Les Petits Chanteurs du Mont-Royal are one of Quebec’s most treasured cultural institutions. Having represented Quebec worldwide for over six decades, this boys’ choir was dealt a hard blow last March, when the Commission scolaire de Montréal announced the termination of a long-standing agreement enabling 200 youths aged 8 to 17 to pursue their education at Collège Notre-Dame.
In Europe, boy choirs are an established tradition. In Quebec, Father Léandre Brault created Les Petits Chanteurs in 1956 on the belief that the teaching of music to the young would be for their greater benefit. The choir’s makeup now is more ethnically and culturally diverse than ever. Admission requires good grades and some singing ability, but no prior training in music. The ultimate goal is to turn out well-rounded citizens motivated by self-improvement and a dual sense of discipline and personal rigour. To that end, students do not only receive music lessons, but are taught a wide range of subjects.
Since its inception, directorship has changed several times. Father Brault’s first two successors were Charles-O. Dupuis and Gilbert Patenaude. Among its many distinctions, Les Petits Chanteurs have appeared numerous times abroad and shared stages with star performers like Luciano Pavarotti and notable organizations including the Opéra de Montréal, the Orchestre Métropolitain, the OSM and Les Grands Ballets Canadiens. The choir performs some 70 masses annually at St. Joseph’s Oratory, its musical home. In 2016, the fate of the choir was entrusted to its current director Andrew Gray and its future seemed secure, at least until this year.
School Board Agreement
The agreement between Les Petits Chanteurs and the Commission scolaire de Montréal provided for schooling from Grades 3 to 11, ensured through a subsidy from the province’s Ministry of Education. Its terms specify that all pupils would spend the bulk of their education at Collège Notre-Dame, a private educational institution. Parents, for their part, have been asked to cover fees related to the choir, a figure amounting to about $1,200 per annum. The college has the added asset of being right across the street from its rehearsal space in the Oratory. Three hours a day are allotted to the study of music, the curriculum comprising keyboard training, solfeggio, vocal technique and choral practice. In the higher grades, students are introduced to music notation and composition. All musical studies, including the steady schedule of rehearsals and concert or church performances and recordings, supplement the regular course load.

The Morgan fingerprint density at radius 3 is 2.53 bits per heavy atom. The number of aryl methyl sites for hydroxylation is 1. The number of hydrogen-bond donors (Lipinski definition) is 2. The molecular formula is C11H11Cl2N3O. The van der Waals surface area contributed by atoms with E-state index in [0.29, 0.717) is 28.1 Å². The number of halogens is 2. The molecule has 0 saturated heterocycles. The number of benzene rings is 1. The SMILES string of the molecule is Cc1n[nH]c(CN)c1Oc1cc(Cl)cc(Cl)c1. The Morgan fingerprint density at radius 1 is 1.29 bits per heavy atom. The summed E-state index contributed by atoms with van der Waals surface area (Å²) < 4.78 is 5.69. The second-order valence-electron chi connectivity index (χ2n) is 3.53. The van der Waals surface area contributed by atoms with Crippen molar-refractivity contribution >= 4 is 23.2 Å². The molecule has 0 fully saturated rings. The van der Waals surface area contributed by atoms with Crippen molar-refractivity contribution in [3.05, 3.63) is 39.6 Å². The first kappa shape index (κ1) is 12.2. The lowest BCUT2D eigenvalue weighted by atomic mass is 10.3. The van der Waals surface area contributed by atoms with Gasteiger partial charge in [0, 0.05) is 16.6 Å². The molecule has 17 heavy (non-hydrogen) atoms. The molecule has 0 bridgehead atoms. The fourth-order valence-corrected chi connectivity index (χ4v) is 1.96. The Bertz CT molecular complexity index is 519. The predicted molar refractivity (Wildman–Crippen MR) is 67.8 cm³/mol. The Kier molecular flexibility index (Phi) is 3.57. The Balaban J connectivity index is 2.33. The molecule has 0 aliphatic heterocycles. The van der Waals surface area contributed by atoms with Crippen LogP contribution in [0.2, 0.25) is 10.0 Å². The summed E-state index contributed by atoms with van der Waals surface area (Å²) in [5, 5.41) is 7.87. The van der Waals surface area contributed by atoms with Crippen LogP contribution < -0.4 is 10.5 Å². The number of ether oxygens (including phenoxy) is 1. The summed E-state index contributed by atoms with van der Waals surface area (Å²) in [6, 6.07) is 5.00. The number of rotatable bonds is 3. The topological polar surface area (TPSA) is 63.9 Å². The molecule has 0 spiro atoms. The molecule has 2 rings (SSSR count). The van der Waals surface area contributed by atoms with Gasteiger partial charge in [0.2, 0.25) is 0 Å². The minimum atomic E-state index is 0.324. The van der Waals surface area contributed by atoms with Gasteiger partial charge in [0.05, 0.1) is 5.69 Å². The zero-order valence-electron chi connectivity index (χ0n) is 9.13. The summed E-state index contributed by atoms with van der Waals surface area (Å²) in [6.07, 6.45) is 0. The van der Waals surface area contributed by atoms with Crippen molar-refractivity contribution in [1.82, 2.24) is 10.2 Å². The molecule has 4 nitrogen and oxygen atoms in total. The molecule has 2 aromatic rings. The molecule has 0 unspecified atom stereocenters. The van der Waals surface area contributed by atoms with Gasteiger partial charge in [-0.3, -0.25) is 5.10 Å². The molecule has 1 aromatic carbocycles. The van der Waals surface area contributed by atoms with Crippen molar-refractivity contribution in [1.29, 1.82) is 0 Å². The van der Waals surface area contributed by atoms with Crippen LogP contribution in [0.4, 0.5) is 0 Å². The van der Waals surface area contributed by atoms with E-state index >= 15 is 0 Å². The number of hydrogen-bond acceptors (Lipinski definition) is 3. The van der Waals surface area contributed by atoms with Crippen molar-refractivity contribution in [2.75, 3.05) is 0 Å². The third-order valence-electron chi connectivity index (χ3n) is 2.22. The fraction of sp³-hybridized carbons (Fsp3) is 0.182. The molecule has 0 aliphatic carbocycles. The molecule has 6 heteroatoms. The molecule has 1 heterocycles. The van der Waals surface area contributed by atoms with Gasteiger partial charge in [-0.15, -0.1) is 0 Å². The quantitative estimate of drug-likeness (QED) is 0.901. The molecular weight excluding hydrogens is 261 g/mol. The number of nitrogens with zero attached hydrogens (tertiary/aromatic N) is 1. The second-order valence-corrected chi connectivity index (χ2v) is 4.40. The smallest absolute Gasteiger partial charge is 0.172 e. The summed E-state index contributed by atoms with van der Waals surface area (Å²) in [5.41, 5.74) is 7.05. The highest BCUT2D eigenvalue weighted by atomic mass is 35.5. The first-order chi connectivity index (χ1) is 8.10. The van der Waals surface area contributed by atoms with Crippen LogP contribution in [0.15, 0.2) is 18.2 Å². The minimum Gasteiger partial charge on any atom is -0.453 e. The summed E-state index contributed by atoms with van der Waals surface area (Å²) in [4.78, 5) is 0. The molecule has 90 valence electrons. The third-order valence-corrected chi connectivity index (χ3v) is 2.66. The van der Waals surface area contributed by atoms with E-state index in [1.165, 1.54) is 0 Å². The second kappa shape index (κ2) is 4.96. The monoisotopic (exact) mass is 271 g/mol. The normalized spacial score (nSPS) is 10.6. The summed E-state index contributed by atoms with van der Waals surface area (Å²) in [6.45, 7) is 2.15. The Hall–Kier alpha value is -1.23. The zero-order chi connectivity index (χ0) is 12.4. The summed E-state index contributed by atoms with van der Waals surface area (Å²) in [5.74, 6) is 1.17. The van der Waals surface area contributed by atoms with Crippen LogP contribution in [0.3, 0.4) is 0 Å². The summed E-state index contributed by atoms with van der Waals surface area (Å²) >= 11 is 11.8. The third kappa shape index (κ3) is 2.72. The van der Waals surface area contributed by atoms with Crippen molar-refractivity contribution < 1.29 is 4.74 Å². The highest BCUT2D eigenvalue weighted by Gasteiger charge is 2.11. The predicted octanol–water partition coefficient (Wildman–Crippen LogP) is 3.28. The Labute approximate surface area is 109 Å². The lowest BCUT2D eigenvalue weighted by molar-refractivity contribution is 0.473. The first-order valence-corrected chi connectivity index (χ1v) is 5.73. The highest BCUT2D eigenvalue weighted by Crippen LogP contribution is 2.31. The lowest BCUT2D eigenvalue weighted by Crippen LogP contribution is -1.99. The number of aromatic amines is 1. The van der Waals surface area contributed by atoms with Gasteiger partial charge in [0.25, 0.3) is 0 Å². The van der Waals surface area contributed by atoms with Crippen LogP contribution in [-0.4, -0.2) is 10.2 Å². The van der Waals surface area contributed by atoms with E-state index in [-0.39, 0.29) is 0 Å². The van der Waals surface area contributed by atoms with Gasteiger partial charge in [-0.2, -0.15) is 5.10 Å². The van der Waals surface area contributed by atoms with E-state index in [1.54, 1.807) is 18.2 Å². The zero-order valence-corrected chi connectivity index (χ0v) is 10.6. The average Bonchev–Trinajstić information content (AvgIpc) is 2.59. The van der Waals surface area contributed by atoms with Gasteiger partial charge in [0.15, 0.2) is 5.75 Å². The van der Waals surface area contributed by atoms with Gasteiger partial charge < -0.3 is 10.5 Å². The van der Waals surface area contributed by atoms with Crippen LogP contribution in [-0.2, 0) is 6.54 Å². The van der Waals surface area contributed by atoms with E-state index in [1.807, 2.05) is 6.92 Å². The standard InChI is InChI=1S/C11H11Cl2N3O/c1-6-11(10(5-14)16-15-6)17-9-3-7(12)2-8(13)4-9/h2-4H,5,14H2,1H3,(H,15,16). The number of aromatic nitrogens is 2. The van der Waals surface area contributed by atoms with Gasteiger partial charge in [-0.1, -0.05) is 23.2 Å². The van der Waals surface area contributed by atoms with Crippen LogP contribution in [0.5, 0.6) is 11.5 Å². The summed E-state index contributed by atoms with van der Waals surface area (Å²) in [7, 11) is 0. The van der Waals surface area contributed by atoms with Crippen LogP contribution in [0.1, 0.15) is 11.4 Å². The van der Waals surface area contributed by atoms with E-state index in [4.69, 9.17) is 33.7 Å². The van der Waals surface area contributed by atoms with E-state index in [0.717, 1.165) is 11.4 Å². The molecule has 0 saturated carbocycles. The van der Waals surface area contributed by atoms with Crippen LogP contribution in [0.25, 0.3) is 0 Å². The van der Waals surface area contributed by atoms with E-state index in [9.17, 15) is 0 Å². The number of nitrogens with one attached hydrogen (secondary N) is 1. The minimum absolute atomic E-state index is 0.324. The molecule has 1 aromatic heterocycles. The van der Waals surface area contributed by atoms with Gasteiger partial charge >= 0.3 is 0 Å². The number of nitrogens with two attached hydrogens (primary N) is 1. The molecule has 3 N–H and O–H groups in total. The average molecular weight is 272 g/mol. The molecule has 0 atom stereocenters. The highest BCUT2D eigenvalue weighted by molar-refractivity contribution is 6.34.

Future in Jeopardy
On March 26, the rug was unexpectedly pulled from under the choir’s feet when Catherine Harel-Bourdon, chairman of the Commission scolaire de Montréal, unilaterally ended the long-standing agreement. Although the board reached its decision in October 2018, the move to withdraw financial support came out of the blue for Les Petits Chanteurs, who were never given advance notice. As a stopgap measure, students in the first three grades and those entering the next cohorts will have to attend the Académie Roberval from now on. But this facility is in the Villeray district, and that alone will cost students two hours of daily travel between the school and the Oratory. This will result in more wasted time for the students than savings, if any, for the school board. In response to protests, Bourdon-Harel stated the board’s intention to create its own choral-music program in one of its own facilities by the 2020-21 school year. The Chairperson’s promised “optimized” proposal has been met by much skepticism, simply because of the commuting issue, one that critics contend will increase absenteeism and hinder learning. A recent study even showed that 90% of parents intend to pull their sons out of the music education program altogether.
The Facebook page of Les Petits Chanteurs is laden with protests from parents addressed to Quebec Premier François Legault and his cabinet colleagues Jean-François Roberge, minister of education and Nathalie Roy, minister of culture and communication). The posts are unanimous in expressing incomprehension towards the decision and the ensuing travelling concerns.
“My son experienced the most stimulating year of his life, even if it took a lot out of him. […] The pace will be so hellish for him now that he will not be able to keep up.”
–Anne Paquin, mother of a 5th grader
“I cannot help but think about a bunch of kids who will have to endure long daily treks three or four times a week, if not more, to make it from school to their rehearsal space.”
– Martin Drouin, father of 4th grader
S.O.S. Les Petits Chanteurs
Tous en chœur is the name of a petition now circulating on social media, accessed at [email protected], hashtag [email protected] To date over 17,000 people have signed a letter of support for its artistic director Andrew Gray. Of the names listed, there are 37 signatures by prominent local musical personalities, Kent Nagano, Yannick Nézet-Séguin, Gregory Charles and Serge Denoncourt among the notables.
On June 20, a demonstration was held in front of Collège Notre-Dame. On that occasion, Pierre Éloi-Talbot, chief administrator of Les Petits Chanteurs, made an urgent plea to the minister of education: either keep this one-of-a-kind institution as it is, or find an alternative solution within a reasonable timeframe. The choir braved the rain that day to give a short performance before a crowd of some 100 onlookers, with friends, sympathizers, concerned artists, politicians and journalists on hand.
Go to: www.pcmr.ca
Translation by Marc Chénard